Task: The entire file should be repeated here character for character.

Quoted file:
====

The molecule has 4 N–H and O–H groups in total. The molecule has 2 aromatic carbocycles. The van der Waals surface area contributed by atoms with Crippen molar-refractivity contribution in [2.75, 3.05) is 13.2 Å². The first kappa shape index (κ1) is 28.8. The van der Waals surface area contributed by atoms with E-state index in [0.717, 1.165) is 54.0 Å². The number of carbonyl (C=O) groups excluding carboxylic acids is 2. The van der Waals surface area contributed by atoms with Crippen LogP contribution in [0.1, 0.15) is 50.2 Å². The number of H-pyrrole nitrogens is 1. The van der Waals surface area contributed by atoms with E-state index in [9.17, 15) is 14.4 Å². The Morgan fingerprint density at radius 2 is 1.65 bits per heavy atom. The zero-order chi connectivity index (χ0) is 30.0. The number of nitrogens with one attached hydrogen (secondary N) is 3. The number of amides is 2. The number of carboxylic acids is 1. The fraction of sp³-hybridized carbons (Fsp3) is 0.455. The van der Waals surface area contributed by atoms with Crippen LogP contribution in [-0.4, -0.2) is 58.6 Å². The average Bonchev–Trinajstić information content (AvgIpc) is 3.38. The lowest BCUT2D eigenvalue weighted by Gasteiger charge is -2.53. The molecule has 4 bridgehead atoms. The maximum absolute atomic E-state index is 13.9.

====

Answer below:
The molecule has 4 N–H and O–H groups in total. The molecule has 2 aromatic carbocycles. The van der Waals surface area contributed by atoms with Crippen molar-refractivity contribution in [2.75, 3.05) is 13.2 Å². The first kappa shape index (κ1) is 28.8. The van der Waals surface area contributed by atoms with E-state index in [0.717, 1.165) is 54.0 Å². The number of carbonyl (C=O) groups excluding carboxylic acids is 2. The van der Waals surface area contributed by atoms with Crippen LogP contribution in [0.1, 0.15) is 50.2 Å². The number of H-pyrrole nitrogens is 1. The van der Waals surface area contributed by atoms with E-state index in [9.17, 15) is 14.4 Å². The Morgan fingerprint density at radius 2 is 1.65 bits per heavy atom. The zero-order chi connectivity index (χ0) is 30.0. The number of nitrogens with one attached hydrogen (secondary N) is 3. The number of amides is 2. The number of carboxylic acids is 1. The fraction of sp³-hybridized carbons (Fsp3) is 0.455. The van der Waals surface area contributed by atoms with Crippen LogP contribution in [-0.4, -0.2) is 58.6 Å². The average Bonchev–Trinajstić information content (AvgIpc) is 3.38. The lowest BCUT2D eigenvalue weighted by Gasteiger charge is -2.53. The molecule has 4 bridgehead atoms. The maximum absolute atomic E-state index is 13.9.